Hi, my name is Cathy and I am addicted to notebooks. I probably also have a wider stationary dependency problem, but I can handle that because I get to order the stationary at work so my cravings are kept under control. Except for when it comes to notebooks.
Notebooks are just too powerful to be ignored. Whether lined or blank, their empty pages are full of possibilities. The more beautiful the cover and binding, the greater the inspiration for creating beauty within. I like tiny notebooks that slip in and out of pockets, ready for any idea caught on the wind. I like big notebooks that feel heavy in your arms and invite weighty thoughts and reflections into their pages. However they come, a true addict sees that all notebooks are different from one another and are therefore special.
If you too have a notebook addiction, then you will have faced the same problem as I do: How do I justify buying this new awesome notebook when I have so many unused ones at home? This evening I searched every handbag and room in the house and gathered all my notebooks together and counted them. Even I was a little bit daunted by the numbers. I have 16 notebooks that have been filled cover to cover, 19 that have been partially filled, and a further 11 notebooks waiting to be used. Clearly I have grown skilled at convincing myself that each new notebook is a legitimate purchase. And here is how I did it:
I assign each notebook a specific purpose and then use it for that purpose alone. This way you can use several notebooks at once and will need to replenish your stock more regularly. Here are some examples of the many types of notebooks you can use.
- Diary – Normal every day journaling. Whether you are Bridget Jones or Samuel
Pepys, everyone needs a friend of paper and binding to share their days with.
- Handbag notebook –Your regular diary is too personal to risk carrying it with you everywhere. What if it ended up in the wrong hands? No, you need a compact little book so innocent jotting down of thoughts, plans, lists that you need to make on the go.
- Calendar diary – Much more fun than inputting dates and parties in your phone, because when you use an actual planner you get to use stickers! Sure you could combine this with your handbag notebook but you wouldn’t want it to get too cluttered with shopping lists and doodles. Then you might not notice you have a dentist appointment at 4.
- Dream Journal – Some use a dream journal to analyse their self-conscious, others use them as a tool to start lucid dreaming. Mine tends to reflect which fandom was on my mind the most, for example 15 year old Cathy dreamt of Hogwarts, 18 year old Cathy dreamed of giving therapy to angst ridden Creole vampires. Now I dream of a blue box that is bigger on the inside.
- Devotional Diary – To be used for prayers, Bible Verses, reflections. This is one of the most useful and moving diaries to keep. It enables me to remember where I have come from, to listen to God in the present and to dream big about the future.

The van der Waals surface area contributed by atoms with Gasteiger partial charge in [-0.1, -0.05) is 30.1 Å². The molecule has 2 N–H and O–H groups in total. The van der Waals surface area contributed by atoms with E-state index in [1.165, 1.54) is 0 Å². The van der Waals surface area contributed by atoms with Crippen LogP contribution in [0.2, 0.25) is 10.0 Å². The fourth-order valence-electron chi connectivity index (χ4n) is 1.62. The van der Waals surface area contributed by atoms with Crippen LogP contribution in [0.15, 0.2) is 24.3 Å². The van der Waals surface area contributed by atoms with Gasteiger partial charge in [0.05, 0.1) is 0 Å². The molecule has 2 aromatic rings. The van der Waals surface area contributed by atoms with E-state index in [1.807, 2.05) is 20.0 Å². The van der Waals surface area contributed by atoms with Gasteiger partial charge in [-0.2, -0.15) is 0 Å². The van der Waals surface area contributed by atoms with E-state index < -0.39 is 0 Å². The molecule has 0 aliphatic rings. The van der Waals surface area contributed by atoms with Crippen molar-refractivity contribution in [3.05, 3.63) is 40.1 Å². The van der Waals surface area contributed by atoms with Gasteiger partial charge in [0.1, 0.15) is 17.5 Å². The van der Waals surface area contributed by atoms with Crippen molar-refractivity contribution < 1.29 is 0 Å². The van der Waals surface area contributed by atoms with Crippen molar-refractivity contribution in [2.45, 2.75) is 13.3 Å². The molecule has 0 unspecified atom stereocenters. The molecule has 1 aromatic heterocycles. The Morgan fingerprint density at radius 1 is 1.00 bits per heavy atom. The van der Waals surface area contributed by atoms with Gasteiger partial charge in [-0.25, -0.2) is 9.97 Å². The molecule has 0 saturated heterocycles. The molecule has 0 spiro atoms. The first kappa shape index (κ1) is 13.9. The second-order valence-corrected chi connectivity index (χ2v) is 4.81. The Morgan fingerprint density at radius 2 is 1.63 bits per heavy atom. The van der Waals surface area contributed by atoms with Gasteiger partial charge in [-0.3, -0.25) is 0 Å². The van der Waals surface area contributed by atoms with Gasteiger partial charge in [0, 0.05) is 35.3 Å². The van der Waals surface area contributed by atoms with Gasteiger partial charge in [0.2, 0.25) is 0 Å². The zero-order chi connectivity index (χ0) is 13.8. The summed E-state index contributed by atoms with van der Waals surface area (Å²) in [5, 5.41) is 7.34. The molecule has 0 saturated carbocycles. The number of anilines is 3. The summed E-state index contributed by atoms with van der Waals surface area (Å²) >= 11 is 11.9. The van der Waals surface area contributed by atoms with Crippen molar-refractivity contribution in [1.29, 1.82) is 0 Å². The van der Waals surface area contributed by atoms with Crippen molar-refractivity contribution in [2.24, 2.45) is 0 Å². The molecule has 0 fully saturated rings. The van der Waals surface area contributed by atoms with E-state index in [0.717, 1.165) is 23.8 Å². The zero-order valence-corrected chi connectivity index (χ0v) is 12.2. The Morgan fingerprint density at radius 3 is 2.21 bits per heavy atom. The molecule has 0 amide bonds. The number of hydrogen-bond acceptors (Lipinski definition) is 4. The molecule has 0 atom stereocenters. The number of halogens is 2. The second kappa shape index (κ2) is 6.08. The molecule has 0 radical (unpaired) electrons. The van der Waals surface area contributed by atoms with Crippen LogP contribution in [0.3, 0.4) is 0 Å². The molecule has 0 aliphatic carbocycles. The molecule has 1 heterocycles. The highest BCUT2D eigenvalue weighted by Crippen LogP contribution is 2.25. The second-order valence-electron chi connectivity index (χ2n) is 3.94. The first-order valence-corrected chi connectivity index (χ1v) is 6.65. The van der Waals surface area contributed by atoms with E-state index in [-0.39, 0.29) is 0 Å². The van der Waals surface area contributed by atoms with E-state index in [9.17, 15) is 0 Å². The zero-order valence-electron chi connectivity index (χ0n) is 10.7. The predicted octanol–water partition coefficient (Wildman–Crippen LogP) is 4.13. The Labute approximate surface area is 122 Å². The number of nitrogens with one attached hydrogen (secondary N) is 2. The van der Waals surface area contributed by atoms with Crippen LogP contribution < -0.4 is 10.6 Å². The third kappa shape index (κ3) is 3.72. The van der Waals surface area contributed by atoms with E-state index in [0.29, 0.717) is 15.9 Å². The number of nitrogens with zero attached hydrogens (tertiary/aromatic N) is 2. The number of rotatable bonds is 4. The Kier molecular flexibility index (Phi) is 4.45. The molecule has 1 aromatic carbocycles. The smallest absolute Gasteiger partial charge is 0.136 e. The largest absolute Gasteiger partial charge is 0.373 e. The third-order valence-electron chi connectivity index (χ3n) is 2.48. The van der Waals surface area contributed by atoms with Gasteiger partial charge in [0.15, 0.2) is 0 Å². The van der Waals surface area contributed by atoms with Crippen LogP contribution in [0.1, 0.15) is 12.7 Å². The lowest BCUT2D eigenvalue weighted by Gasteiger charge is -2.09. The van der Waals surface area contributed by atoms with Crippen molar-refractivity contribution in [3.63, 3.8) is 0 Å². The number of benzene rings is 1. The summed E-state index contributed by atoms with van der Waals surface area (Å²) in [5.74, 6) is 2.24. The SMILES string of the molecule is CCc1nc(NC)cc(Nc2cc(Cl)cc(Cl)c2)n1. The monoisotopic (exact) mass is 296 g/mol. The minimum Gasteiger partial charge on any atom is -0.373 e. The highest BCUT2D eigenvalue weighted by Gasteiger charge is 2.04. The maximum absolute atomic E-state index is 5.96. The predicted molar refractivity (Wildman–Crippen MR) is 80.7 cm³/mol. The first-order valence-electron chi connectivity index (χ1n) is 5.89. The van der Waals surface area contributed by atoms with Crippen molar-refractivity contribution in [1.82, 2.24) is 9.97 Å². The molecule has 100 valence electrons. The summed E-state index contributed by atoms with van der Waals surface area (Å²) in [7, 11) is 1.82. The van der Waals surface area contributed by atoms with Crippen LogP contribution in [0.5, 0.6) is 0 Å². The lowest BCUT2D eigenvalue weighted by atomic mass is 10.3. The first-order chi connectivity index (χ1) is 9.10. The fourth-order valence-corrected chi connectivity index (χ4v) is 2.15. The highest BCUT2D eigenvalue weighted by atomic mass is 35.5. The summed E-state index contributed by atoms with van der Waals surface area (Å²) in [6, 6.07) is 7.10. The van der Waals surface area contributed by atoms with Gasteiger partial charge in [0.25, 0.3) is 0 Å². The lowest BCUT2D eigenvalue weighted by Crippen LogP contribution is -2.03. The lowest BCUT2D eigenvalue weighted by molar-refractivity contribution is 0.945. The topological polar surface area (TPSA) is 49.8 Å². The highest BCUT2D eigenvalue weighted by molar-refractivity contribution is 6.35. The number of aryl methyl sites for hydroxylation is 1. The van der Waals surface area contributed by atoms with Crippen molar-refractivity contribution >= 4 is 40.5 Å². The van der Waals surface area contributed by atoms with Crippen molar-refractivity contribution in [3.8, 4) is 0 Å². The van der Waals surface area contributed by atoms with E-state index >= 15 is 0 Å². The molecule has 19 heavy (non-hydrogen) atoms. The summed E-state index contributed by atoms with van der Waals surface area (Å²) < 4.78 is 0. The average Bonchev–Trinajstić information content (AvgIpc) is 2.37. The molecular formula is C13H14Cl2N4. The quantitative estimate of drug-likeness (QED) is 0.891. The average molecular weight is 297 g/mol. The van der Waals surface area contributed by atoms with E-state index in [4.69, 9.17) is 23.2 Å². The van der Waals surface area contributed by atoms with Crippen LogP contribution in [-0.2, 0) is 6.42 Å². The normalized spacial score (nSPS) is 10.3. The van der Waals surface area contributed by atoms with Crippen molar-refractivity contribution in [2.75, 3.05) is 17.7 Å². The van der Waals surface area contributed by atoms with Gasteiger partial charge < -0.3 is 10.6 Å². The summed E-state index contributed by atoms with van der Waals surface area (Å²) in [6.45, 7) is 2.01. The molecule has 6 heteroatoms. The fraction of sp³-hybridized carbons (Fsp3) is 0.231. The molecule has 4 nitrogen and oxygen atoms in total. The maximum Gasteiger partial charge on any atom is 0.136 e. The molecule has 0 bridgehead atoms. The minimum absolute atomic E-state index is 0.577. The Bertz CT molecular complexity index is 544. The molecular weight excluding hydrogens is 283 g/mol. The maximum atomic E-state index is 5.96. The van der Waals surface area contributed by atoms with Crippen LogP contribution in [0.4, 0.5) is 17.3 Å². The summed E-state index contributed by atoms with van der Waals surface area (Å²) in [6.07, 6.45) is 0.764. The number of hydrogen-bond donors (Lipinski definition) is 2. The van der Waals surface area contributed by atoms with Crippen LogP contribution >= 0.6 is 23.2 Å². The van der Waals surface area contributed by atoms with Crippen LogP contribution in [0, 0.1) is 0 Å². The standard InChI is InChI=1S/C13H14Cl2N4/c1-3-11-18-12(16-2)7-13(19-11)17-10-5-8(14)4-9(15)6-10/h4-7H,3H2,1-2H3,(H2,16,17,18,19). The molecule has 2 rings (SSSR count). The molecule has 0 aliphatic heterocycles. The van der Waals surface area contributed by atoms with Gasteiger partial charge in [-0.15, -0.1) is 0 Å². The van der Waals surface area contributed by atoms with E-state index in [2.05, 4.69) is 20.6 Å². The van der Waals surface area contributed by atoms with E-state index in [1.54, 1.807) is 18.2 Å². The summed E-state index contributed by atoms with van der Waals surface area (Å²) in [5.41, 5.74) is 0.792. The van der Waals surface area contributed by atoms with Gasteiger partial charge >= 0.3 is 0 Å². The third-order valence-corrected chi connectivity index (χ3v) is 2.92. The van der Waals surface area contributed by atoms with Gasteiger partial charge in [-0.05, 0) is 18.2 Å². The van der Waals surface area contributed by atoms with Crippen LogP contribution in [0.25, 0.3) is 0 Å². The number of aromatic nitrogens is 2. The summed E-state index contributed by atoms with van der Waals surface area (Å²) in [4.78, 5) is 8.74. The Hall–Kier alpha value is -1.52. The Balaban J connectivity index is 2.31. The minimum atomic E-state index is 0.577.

- Film or book review notebook – I don’t even remember why I thought this would be a good idea but I started keeping this diary every time I saw a new film, giving it my own review. I stuck in cinema tickets and pictures from magazines. I also recorded where I saw the film and who I was with. When I look back I remember the times I spent with my friends more than I do the film. For example the first time I went to see the Pirates of the Caribbean I was with Anna and Rachel. We arrived as fan girls of Orlando Bloom and left obsessed with Johnny Depp. Without my film diary I might never have appreciated the fickleness of teenage love.
- Creative writing notebook – For your poems, stories, ideas, song writing, drawings. Anyone with a notebook addiction must also have a creative streak, so make sure at least one of your diaries is dedicated to a creative purpose
- Recipe Notebook – For new, borrowed and old recipes. Include ones torn from magazines and passed on from friends. Very practical notebook and it means you get to keep a notebook in the kitchen. (The more you spread out your notebooks around the house, the less you have to face the truth that you have too many!)
- New Year’s Resolution Tracker– When you make a resolution at the start of the year, write it in a diary and then throughout the year record your progress. Include advice and info on your resolution. You can put in charts and photos too. Or if you over do resolutions, like me, and have four or five each year rather than one, choose a notepad that splits into segments and dedicate each segment to a different resolution. This is a good motivation to follow through as you can see your progress.
A notebook to use to cross reference your other notebooks – What if you wanted to read your diary entries across all your notebooks in chronological order? With so many notebooks on the go it is hard to keep track. So I got a small notebook and use it to record the date and diary of every entry I ever made in chronological order. Then when I am feeling nostalgic I can gather my diaries together and read them all in the proper order.
No.10 crosses a line, doesn’t it? Yeah. I know. I have a problem…